Ownership history (provenance) may be relevant to establishing the authenticity, “outstanding significance and national importance” and/or fair market value of archival material.

The applicant is therefore required to provide the most complete provenance information possible, from the date of creation to the present, which includes the names of the previous owners and the respective dates of ownership. If ownership is corporate, please provide the name(s) of the principals.

Incomplete provenance:

In cases where it is impossible to establish complete ownership history, please provide the following:

  • a written statement from the donor/vendor attesting that the property was acquired legally;
  • a detailed description of the efforts that have been made to exercise diligence in bridging the gaps in the history of ownership of the property and, in the case of collections, the provenance of each component of the collection. This is especially important for property not originating in Canada that might have left its country of origin illegally or under dubious circumstances.
Purchase Price:

If the property in question was purchased, the application must include the purchase price(s) and copies of sales transactions documents.

Condition Report

Condition may affect whether archival material meets the criteria of “outstanding significance and national importance” as well as its fair market value. Where archival material has not undergone conservation, and only minor conservation is required, such as surface cleaning, please include a brief condition statement as part of the description (see samples below). Single word references to condition will NOT be accepted. If material is stated to be of “excellent”, “very good”, “good” or “poor” condition, for example, please define what these terms mean for the recipient institution/public authority and provide relevant details in relation to the material to support that definition.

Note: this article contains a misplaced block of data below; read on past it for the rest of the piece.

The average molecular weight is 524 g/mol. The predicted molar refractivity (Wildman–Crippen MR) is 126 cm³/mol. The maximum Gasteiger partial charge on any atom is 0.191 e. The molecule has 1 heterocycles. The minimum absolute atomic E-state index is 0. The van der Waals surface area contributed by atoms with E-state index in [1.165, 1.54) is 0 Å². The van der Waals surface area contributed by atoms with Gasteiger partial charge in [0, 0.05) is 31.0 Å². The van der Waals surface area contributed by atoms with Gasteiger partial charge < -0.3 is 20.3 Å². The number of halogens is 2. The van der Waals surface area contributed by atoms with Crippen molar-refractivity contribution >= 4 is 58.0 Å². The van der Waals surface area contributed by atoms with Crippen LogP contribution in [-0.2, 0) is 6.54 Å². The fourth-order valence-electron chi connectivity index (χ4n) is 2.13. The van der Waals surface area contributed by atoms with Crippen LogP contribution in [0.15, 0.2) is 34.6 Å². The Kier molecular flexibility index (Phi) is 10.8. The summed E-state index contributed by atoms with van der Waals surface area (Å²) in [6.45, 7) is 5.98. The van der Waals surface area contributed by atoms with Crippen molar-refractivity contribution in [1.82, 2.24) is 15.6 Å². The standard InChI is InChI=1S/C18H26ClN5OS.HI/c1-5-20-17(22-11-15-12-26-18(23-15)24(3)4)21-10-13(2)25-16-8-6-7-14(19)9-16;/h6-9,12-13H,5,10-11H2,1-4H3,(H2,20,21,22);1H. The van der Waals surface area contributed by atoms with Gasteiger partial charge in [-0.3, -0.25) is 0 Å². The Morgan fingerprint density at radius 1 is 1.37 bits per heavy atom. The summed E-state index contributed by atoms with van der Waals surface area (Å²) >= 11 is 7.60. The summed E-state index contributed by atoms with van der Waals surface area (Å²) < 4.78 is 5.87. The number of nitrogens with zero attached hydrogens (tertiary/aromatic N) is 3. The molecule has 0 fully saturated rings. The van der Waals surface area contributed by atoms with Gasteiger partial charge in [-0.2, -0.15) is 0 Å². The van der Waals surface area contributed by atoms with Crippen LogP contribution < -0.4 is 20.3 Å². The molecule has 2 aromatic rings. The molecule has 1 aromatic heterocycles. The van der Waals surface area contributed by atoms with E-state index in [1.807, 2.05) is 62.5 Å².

In cases where the archival material has undergone conservation treatment, or where conservation treatment is required, a full condition report prepared, dated and signed by a conservator must be provided to assess the degree to which the original intent of the maker has been or will be safeguarded.

For collections of archival material, a general report may be provided about the condition of the items in the collection. A detailed condition report prepared and signed by a conservator must still be provided for any items in the collection that may have condition issues.

Archival Assessment

To ensure that the Review Board deliberates only on the material that the institution has made a commitment to preserve over the long term, the recipient institution must include a comprehensive archival assessment (sometimes referred to as an archival appraisal report) with the application for certification. This document should outline when, how, and by whom the archival assessment was conducted. Please include a statement of qualifications of the author.

The archival assessment must be completed prior to the finalization of the finding aid, prior to obtaining a monetary appraisal and prior to presenting an application for certification to the Review Board, so that the appraisers and the Review Board are fully aware of what is being retained by the institution, and what is not being retained. The application for certification and the monetary appraisal(s) must deal only with the portion being retained by the institution.

  • outline the scope and content of the archival fonds or collection and the material the institution has identified for permanent retention, selective retention and non-retention. Provide a rationale for each, including those instances where elements of a fonds or collection identified for retention are put forward for certification while other elements are not;
  • the extent to which the material represents the whole or a portion of the activities of the donor/vendor;
  • the extent to which a reliable source of information is provided for researchers, either in a single subject area or across a broad research field;